A Curious Clue about the Origins of the New Testament Canon

Michael J. Kruger

Posted on

December 12, 2022

Although most discussions about the development of the canon focus on the patristic period (second century and later), there is much canonical gold yet to mine from the pages of the New Testament itself.  Unfortunately, this step is often skipped.

There are a number of possible reasons for why it is skipped.  But perhaps most people just assume that the whole idea of a “canon” is a late development anyway, and thus we wouldn’t expect to find anything about it in the New Testament books themselves.

Aside from the fact that such a position already presupposes an entire canonical “worldview” known as the extrinsic model (for my critique of this model see my book The Question of Canon), it keeps us from noticing some fascinating clues.

One passage that I think contains a number of intriguing clues is 2 Cor 3:14 when Paul says, “When they read the Old Covenant, that same veil remains unlifted.”

Often overlooked in this passage is that Paul understands a covenant to be something that you read.  In other words, for Paul (and his audience) covenants are understood to be written documents.

When we look at Paul’s Jewish context this should come as no surprise.  So close is the relationship between the covenant, and the written documentation of the covenant, that Old Testament authors would frequently equate the two—the covenant, in one sense, is a written text.

For instance:

  • “Then he took the book of the covenant and read it” (Ex 24:7; cf. 1  Macc 1:57)
  • “And he read in their hearing all the words of the book of the covenant” (2 Kings 23:2; cf. 2 Chron 34:30)
  • “He declared to you his covenant…that is, the Ten Commandments, and he wrote them on two tablets (Deut 4:13)
  • “He wrote on the tablets the words of the covenant” (Ex 34:28)
  • “The covenant written in this book” (Deut 29:21).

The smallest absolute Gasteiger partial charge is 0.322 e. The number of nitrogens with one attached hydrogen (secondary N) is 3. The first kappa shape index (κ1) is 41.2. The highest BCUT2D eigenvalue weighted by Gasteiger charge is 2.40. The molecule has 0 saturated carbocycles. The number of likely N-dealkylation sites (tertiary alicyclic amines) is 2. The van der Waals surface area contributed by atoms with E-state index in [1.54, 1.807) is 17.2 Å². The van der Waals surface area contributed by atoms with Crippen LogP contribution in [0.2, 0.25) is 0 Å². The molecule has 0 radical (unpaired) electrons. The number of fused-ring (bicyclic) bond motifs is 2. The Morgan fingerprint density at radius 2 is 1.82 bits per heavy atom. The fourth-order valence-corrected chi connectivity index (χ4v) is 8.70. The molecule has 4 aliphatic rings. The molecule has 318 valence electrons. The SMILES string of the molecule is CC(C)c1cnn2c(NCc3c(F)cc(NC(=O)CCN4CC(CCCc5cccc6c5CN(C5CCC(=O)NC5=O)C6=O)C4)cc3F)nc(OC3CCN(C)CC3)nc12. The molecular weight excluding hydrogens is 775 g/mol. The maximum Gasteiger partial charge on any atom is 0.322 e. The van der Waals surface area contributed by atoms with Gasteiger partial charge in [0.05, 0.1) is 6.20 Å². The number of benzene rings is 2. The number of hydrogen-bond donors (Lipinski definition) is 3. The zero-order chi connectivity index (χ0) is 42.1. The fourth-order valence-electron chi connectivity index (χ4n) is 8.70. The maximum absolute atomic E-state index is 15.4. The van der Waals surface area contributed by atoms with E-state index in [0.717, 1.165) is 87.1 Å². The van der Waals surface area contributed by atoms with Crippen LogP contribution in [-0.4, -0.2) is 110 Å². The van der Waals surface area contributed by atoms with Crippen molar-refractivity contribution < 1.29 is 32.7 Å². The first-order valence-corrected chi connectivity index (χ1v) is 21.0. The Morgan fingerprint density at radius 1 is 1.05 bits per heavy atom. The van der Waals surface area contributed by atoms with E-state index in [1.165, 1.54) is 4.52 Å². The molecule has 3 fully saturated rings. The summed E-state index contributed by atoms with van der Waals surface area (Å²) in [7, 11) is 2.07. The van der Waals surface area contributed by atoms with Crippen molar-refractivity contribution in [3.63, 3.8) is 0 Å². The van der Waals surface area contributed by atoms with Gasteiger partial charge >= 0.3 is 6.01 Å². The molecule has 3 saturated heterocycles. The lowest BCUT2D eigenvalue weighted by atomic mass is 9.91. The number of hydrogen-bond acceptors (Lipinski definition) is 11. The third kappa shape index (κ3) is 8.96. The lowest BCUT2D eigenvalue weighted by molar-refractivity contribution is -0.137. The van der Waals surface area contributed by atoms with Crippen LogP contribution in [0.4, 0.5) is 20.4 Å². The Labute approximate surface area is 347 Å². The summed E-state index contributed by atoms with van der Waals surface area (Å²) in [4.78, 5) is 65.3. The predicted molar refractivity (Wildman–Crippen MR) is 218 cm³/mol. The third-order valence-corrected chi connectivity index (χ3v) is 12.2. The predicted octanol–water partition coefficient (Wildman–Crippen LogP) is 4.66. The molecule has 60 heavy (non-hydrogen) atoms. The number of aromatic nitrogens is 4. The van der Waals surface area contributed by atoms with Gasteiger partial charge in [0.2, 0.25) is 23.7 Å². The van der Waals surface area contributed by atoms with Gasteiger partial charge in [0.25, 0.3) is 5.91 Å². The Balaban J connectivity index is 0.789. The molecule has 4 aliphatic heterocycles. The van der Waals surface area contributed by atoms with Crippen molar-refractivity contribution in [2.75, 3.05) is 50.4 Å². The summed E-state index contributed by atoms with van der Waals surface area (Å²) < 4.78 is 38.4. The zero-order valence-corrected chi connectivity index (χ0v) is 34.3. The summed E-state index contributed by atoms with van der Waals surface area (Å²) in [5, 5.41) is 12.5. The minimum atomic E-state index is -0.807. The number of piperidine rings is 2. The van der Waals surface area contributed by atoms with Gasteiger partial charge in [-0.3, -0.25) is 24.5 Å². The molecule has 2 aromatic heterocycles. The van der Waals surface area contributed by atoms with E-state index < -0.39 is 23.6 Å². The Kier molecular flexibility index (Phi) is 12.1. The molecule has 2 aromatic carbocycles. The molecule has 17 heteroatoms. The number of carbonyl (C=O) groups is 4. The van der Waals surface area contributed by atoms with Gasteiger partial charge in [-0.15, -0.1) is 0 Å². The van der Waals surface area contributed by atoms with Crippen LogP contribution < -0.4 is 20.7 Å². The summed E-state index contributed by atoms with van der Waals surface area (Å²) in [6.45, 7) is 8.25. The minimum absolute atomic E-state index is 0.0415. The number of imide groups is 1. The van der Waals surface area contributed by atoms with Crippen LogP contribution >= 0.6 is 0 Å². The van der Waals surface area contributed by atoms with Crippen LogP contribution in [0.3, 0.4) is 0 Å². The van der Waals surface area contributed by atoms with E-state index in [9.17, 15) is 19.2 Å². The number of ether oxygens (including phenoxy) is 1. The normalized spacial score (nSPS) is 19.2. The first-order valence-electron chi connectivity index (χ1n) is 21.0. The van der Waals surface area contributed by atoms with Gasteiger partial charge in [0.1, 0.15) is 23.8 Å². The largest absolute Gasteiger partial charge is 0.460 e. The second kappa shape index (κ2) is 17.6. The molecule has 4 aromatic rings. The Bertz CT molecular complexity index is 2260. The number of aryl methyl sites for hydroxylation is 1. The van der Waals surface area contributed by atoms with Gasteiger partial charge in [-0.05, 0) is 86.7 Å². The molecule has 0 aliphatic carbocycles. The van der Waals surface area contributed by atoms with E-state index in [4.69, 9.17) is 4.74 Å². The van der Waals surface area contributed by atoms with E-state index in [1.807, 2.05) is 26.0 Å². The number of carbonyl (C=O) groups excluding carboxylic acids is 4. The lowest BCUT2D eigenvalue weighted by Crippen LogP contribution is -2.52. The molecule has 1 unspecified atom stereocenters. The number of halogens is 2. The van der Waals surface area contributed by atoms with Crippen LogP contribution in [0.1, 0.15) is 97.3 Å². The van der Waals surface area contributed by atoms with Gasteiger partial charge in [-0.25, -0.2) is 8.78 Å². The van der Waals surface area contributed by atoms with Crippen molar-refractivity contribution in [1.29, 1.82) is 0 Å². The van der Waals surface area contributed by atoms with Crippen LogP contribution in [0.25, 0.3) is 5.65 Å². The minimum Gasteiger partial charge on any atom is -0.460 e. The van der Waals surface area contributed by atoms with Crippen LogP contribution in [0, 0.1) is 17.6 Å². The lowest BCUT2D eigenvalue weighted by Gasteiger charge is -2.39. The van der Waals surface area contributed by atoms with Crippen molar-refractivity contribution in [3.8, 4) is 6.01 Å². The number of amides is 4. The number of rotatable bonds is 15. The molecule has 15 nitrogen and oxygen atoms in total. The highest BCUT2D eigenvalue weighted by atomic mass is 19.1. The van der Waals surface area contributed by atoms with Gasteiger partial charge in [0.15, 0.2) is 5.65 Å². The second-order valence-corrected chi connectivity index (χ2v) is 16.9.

These passages indicate that covenants were largely conceived as something written or read; i.e., something in a book.  It is precisely for this reason that warnings were given not to change the text of the covenant (Deut 4:2), and there were concerns about it being in the proper physical location (Ex 25:16).

If so, then what shall we make of Paul’s statement in 2 Cor 3:6 that he and the other apostles are “ministers of a new covenant”?

Given Paul’s statement in 2 Cor 3:14 that we just noted, it would be natural to think that Paul has in mind a new set of written documents that testify to the terms of the covenantal arrangement in Christ.

As Carmignac argues, “In order to use the expression ‘Old Testament’ he [Paul] must also be aware of the existence of a ‘New Testament.’”[1]  Carmignac even goes further and suggests that this ‘New Testament’ may have had contained a number of books in order for it to be parallel with the Old.

The likelihood that Paul views the new covenant as having written documents increases when we make the simple observation that Paul is claiming for himself this distinctive covenantal authority within a written letter to the Corinthians. And scholars have observed how this very letter functions as a “covenant lawsuit”against the Corinthians.[2]

Thus, one could hardly fault the Corinthians if they regarded the letter itself as bearing some sort of covenantal authority.

All in all, 2 Cor 3:14 provides a number of curious clues about the origins of a new canon of Scripture.

[1] Jean Carmignac, “II Corinthiens III. 6, 14 et le Début de la Formation du Noveau Testament,” NTS 24 (1977): 384-386, at 385 (translation mine). (386).

[2]  Lane, “Covenant: The Key to Paul’s Conflict with Corinth,” 3-29.


Discover more from Canon Fodder

Subscribe now to keep reading and get access to the full archive.

Continue reading